With today’s busy lifestyles, accumulating “stuff” that clutters living spaces happens, but when too much “stuff” begins to pile up and hamper functional living, it becomes a problem. This problem is called hoarding, and it can strike people from all walks of life.
From the grocery store cashier to high-level business executives to surgeons and nurses, hoarding spans all education and income levels. Experts estimate as much as 2 percent of the population can be classified as hoarders. Hoarders acquire and then fail to discard large numbers of possessions that are useless or have no value.
The Somber Story of Grey Gardens
Some hoarding stories are legendary, like the one about the East Hampton’s mansion, Grey Gardens. This mansion was inhabited by “Big Edie” and “Little Edie” Beales, the aunt and first cousin of former U.S. First Lady Jacqueline Kennedy Onassis. The story of Grey Gardens demonstrates how hoarding can affect people from all levels of society.
Grey Gardens deteriorated severely from both neglect and the hoarding tendencies of its two inhabitants. Exposed in the early 1970s in a National Enquirer article and New York Magazine cover story, the Beales found themselves in danger of eviction. Grey Gardens itself was in danger of being demolished by the Suffolk County Health Department due to its lack of running water, an overabundance of garbage and decay, flea infestation, and cat and raccoon overpopulation. In the summer of 1972, Onassis and her sister Lee Radziwill provided the funds to have the home professionally cleaned, sanitized and repaired to meet village codes. Then, the home quickly fell into disrepair again within a matter of months because of the hoarding tendencies of the inhabitants.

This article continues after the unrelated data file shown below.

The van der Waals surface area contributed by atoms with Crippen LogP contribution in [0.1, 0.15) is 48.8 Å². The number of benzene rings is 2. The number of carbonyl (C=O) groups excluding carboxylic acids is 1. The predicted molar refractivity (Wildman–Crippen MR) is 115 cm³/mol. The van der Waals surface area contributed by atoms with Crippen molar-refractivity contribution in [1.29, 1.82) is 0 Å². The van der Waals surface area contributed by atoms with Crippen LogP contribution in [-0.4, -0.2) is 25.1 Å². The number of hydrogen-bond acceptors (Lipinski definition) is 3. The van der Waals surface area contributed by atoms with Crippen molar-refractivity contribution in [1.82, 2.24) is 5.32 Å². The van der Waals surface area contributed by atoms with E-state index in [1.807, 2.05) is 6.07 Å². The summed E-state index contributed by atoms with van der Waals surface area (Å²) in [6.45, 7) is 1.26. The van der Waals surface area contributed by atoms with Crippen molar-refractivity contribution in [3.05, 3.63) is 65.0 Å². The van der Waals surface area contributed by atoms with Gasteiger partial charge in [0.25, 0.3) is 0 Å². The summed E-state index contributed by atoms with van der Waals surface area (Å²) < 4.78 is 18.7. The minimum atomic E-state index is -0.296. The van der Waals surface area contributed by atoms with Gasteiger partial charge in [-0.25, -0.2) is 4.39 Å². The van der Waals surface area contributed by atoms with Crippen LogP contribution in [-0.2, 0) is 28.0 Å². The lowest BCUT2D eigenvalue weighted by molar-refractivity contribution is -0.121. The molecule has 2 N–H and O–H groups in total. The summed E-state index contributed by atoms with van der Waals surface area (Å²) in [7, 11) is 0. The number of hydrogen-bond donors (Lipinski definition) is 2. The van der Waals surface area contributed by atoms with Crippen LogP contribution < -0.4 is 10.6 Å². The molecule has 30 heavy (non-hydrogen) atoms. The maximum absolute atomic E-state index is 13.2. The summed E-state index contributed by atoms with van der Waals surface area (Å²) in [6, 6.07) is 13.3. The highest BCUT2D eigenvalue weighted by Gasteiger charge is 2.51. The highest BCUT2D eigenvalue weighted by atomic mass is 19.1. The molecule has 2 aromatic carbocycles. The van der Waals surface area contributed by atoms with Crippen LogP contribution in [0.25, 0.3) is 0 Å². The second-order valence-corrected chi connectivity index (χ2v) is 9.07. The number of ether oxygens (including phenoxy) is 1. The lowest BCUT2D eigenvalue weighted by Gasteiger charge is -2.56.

Most hoarders neither recognize their living conditions nor admit they pose a problem, making them even more difficult to identify and help.
Here are basic ways to help a hoarder:
- Focus on function. Help hoarding sufferers recognize how clutter prevents them from living comfortably and staying healthy.
- Hire a professional. A professional organizer, especially one familiar with compulsive hoarding, can help a hoarder learn to prioritize possessions in order to prevent health citations or eviction.
- Be respectful. Shaming those with hoarding tendencies will never bring about positive change. To effect change, respect the hoarder’s dignity.
- Encourage treatment. Mental health counselors, cognitive behavioral therapy, antidepressants, and programs specifically developed for hoarding offer an array of treatment solutions to help hoarders curb their hoarding tendencies.
- Accept that hoarding may continue. In the event hoarding cannot be curtailed, focus on harm reduction to minimize the dangers of hoarding, such as keeping doorways and stairwells clear and minimizing fire hazards.
If excess “stuff” in the home is crowding out your home and preventing comfortable living, lean on the professionals at Rainbow International®. Their hoarding cleanup and removal services can restore your home to order and safety in no time.